I smiled when Mary Barra vowed to surpass Tesla by 2025, although I thought if anyone were to challenge the EV leader, it would be GM. With all the resources, all the money, and all the factories, GM had a shot at being an important player in the EV arena, even without selling more EVs than Tesla. GM proved me wrong despite all this, with a disappointing EV production in 2022 and no sign of improvement in 2023.
Many believed electric vehicles were just a gimmick, despite Tesla's strides in a market dominated by ICE vehicle makers. Then they thought that legacy carmakers would blow Tesla out of the water when they finally began building electric vehicles. If GM's struggles are anything to go by, they couldn't be further from the truth. Traditional automakers have tried for years to match Tesla's production, sales, and technology without coming anywhere near.
GM is just one example. The Detroit carmaker started producing its iconic GMC Hummer EV 15 months ago. All the manufacturing prowess couldn't help it build more than a dozen trucks per day, far below the target. And it wasn't because the truck could not find customers, even at $110,000. The Hummer has a waitlist of more than 80,000 people, and many are more than happy to pay the price, especially as GM has closed the order book. GM simply can't produce more, and those already at dealerships have been affected by a stop-sale order since last October because of water ingress into the battery pack.
Understandably, GM has prioritized the other high-profile EV in its portfolio, the Cadillac Lyriq, which started sales almost a year ago. Even so, it has only produced 1,000 Lyriqs since production began in March 2022. It aims to build 36,000 units this year, although this target seems overly optimistic considering how it has gone so far. Although GM would want to accelerate EV output, the tight supply of battery cells will hinder progress. Building electric vehicles is not much different from putting together combustion vehicles, except it needs a different supply chain. Until now, legacy carmakers haven't shown they understand how it works, and now they pay the price.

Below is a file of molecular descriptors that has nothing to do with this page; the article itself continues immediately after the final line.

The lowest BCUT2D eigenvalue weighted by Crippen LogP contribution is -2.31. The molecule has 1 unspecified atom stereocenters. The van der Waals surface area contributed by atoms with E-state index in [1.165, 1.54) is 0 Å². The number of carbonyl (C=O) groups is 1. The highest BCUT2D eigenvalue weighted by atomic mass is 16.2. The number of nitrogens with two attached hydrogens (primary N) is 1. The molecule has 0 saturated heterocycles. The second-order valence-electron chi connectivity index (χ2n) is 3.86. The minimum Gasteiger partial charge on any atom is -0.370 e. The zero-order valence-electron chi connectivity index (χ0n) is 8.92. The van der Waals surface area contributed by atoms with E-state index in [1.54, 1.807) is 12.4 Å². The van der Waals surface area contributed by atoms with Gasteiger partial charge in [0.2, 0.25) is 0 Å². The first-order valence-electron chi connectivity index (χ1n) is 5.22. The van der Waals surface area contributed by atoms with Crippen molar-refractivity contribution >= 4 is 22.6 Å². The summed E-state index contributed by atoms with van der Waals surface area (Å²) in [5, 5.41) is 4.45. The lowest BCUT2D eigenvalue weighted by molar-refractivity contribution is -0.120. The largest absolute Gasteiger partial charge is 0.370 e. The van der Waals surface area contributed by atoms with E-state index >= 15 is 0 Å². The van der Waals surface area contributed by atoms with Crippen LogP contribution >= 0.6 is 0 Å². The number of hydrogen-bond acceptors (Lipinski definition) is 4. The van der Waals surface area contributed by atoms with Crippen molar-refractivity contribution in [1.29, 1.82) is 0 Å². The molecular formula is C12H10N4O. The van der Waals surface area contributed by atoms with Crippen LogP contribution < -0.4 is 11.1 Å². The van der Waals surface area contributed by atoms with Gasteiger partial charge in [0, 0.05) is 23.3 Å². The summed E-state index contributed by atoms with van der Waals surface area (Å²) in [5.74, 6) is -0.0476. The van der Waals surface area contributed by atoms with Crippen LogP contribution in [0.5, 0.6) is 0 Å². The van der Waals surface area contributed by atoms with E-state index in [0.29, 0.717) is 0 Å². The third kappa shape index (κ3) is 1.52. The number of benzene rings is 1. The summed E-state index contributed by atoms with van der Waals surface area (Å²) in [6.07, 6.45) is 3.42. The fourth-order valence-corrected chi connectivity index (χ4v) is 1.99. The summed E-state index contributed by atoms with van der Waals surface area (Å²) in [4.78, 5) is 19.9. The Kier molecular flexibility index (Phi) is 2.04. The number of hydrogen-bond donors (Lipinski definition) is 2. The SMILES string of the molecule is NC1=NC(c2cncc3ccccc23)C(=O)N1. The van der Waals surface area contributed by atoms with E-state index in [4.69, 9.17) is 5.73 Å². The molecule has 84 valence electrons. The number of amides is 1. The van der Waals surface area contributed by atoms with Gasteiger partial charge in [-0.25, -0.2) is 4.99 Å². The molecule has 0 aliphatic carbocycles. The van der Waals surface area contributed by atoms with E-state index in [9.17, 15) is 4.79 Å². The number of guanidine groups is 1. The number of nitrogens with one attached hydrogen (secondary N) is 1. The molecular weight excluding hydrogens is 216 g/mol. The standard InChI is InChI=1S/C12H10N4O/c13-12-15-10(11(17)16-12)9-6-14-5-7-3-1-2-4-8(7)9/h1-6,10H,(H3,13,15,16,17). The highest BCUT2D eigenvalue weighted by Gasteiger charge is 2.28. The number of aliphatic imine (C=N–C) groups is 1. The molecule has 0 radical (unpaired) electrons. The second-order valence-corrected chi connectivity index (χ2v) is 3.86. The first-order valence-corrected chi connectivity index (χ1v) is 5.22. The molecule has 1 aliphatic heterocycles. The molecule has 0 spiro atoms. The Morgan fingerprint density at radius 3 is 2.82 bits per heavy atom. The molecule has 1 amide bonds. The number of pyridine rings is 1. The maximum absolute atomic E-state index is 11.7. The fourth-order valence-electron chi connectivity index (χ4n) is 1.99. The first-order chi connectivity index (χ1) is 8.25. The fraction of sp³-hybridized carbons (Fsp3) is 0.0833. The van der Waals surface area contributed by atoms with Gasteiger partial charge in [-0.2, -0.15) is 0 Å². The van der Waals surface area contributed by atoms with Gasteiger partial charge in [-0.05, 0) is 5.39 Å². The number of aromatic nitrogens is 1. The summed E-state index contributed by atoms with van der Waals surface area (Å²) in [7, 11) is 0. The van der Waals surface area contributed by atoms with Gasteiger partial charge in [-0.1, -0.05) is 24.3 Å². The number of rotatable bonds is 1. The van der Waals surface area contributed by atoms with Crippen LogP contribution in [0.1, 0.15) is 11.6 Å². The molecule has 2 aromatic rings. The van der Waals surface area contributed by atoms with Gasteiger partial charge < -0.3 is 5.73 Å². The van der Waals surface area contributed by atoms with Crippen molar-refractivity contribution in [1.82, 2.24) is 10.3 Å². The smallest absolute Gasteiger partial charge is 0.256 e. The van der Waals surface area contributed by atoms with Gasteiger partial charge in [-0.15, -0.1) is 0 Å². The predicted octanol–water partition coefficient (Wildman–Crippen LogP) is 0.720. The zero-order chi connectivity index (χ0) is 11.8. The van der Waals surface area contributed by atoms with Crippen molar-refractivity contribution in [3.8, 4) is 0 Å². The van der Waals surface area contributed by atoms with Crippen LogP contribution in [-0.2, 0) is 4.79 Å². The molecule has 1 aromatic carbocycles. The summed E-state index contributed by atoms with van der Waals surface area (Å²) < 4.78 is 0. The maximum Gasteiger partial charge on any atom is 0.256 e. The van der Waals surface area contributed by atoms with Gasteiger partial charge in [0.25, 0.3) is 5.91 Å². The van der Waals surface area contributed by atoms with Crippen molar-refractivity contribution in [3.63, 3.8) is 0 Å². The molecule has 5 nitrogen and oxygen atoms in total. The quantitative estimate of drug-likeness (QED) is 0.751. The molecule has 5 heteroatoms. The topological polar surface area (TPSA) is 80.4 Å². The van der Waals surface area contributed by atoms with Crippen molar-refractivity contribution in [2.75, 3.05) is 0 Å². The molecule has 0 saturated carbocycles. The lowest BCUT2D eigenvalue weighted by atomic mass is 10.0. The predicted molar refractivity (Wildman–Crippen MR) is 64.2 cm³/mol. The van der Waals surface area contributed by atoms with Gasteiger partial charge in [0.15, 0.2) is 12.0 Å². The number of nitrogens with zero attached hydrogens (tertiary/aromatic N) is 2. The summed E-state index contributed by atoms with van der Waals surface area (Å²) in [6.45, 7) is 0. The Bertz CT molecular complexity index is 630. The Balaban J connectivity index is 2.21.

Many people have expressed their interest in buying an electric vehicle from GM. The Hummer EV has 80,000 reservations, and the Cadillac Lyriq adds 200,000 others. Soon, the company will launch new EVs, including the mass-market Chevy Equinox EV and the Chevy Silverado EV pickup. Although they look compelling, they would not make a difference if GM could not build them. With the limited battery supply, the carmaker would prioritize the models with the highest margins, like the Lyriq and the Hummer EV.
GM expects to accelerate output significantly in the second half of the year, although we are still skeptical. Potential buyers would probably defect to other carmakers by then, although GM is not the only one struggling to speed up EV production. Ford is facing similar problems, with the F-150 Lightning production only resuming on March 13 following a stop-build order caused by a battery fire.
GM posted impressive financial results for 2022, with profits exceeding expectations. However, the carmaker wants to trim its workforce and has established a "voluntary separation program." GM has not announced how many people it expects to accept the offer, but it wants to cut $2 billion per year in costs as a result. The times have lost patience with legacy carmakers, and Mary Barra already knows that. It's not about surpassing Tesla anymore, it's about survival.